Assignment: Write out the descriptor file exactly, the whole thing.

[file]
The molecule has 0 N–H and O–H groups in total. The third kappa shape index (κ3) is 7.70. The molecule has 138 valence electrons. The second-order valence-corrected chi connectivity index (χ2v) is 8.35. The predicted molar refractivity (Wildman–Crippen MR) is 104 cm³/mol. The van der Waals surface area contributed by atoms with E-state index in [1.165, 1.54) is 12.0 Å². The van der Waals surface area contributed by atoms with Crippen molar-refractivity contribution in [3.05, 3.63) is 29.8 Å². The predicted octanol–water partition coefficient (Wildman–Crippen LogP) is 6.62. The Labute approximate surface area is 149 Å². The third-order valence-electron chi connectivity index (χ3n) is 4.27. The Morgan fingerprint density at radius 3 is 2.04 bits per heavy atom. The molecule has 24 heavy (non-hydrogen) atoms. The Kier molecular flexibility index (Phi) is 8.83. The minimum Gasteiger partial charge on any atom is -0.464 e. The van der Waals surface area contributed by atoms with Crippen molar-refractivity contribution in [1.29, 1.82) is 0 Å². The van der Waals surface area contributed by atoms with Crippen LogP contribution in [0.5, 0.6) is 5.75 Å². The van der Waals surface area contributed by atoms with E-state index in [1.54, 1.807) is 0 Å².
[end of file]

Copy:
The molecule has 0 N–H and O–H groups in total. The third kappa shape index (κ3) is 7.70. The molecule has 138 valence electrons. The second-order valence-corrected chi connectivity index (χ2v) is 8.35. The predicted molar refractivity (Wildman–Crippen MR) is 104 cm³/mol. The van der Waals surface area contributed by atoms with E-state index in [1.165, 1.54) is 12.0 Å². The van der Waals surface area contributed by atoms with Crippen molar-refractivity contribution in [3.05, 3.63) is 29.8 Å². The predicted octanol–water partition coefficient (Wildman–Crippen LogP) is 6.62. The Labute approximate surface area is 149 Å². The third-order valence-electron chi connectivity index (χ3n) is 4.27. The Morgan fingerprint density at radius 3 is 2.04 bits per heavy atom. The molecule has 24 heavy (non-hydrogen) atoms. The Kier molecular flexibility index (Phi) is 8.83. The minimum Gasteiger partial charge on any atom is -0.464 e. The van der Waals surface area contributed by atoms with Crippen molar-refractivity contribution in [1.29, 1.82) is 0 Å². The van der Waals surface area contributed by atoms with Crippen LogP contribution in [0.5, 0.6) is 5.75 Å². The van der Waals surface area contributed by atoms with E-state index in [1.54, 1.807) is 0 Å².